The program, “Career Opportunities in the Accounting Profession,” is sponsored by the Moynihan Scholarship Fund and the New York State Society of Certified Public Accountants, as well as nine leading New York universities, including five public universities. The course intends to introduce to the accounting profession 250 “promising underrepresented high school students.”
According to Campus Reform:
“In addition to virtual sessions about forensic accounting, interviewing skills, public speaking, networking, and an ‘accounting profession overview’ featuring a panel discussion with experts in the profession.
Nine institutions of higher education in New York — including Ithaca College, Medgar Evers College, Rochester Institute of Technology, St. John’s University, Siena College, SUNY New Paltz, SUNY Oswego, the University at Buffalo, and Westchester Community College — are listed as hosts for the program, which is free of charge for students. . .
Five of the nine schools participating in the program — including Medgar Evers College, SUNY New Paltz, SUNY Oswego, the University at Buffalo, and Westchester Community College — are public universities funded by New York state.”
On the application form for the program, however, applicants are supposed to choose a “race” or ethnicity option with which they identify. Hispanic, Black, Asian, Native Hawaiian or Pacific Islander, and Native American are among the options on the application form. “White,” however, is not even an option.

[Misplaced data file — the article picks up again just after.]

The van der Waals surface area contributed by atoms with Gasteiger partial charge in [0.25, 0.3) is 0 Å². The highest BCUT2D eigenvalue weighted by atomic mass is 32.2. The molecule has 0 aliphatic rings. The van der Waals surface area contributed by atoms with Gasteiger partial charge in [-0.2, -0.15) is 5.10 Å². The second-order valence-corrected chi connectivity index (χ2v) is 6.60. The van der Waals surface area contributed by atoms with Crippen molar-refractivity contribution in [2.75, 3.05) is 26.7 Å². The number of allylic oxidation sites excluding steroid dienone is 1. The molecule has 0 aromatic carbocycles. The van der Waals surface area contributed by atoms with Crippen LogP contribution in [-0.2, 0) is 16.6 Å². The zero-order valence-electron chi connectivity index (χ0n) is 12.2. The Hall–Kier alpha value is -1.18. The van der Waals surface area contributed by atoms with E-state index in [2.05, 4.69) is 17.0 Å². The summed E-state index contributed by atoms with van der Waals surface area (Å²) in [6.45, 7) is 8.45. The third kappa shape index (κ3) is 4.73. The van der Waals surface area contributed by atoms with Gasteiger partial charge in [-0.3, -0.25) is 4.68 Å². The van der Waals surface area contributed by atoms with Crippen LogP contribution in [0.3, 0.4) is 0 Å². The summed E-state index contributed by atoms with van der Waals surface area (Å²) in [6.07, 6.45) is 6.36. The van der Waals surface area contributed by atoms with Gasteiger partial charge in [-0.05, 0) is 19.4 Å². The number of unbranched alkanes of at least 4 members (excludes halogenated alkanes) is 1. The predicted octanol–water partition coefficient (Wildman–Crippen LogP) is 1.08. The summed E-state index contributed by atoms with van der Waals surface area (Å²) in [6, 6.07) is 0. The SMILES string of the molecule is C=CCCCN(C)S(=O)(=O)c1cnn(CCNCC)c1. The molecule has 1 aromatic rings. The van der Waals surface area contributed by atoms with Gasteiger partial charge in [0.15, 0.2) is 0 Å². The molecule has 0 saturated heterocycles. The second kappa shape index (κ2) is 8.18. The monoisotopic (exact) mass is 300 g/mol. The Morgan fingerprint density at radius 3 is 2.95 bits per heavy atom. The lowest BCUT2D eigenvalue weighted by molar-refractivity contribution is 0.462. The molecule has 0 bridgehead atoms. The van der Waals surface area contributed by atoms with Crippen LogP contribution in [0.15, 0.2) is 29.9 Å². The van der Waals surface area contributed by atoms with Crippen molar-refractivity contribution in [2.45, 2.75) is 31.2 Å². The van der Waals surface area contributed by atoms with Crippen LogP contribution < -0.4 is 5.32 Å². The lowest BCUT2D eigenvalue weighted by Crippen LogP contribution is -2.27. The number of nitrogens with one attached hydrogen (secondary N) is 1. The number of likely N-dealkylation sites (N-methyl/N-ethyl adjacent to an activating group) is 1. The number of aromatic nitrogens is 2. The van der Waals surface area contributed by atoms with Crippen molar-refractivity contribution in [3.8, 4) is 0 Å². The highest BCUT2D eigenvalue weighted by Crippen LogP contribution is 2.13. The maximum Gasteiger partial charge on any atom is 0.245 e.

A father whose son, a high school junior, is interested in business anonymously expressed his “frustration” over the racial prejudice of the program to Campus Reform. The father was upset that his “child can’t apply because he’s white.”
Campus Reform reached out to the universities sponsoring the accounting program and received a response from SUNY Oswego’s Provost and Vice President for Academic Affairs Scott Furlong that indicated Furlong agrees that the program may be unfair.
“SUNY Oswego participates in supporting the program and sees this as a beneficial service to the profession, but we strongly believe that all disadvantaged students would benefit from the COAP program,” Furlong stated. “While we do not participate in recruiting the student participants in COAP or in the setting of policy for student membership, SUNY Oswego would prefer a more inclusive perspective regarding membership in COAP and the NYSSCPA policy.”
While saying that the New York State Society of Certified Public Accountants is responsible for setting the policies that only allow “students of color” to apply, Furlong added that the program’s exclusion of white students “merits much future discussion for the purposes of having SUNY Oswego reassess our involvement and reconsider our sponsorship.”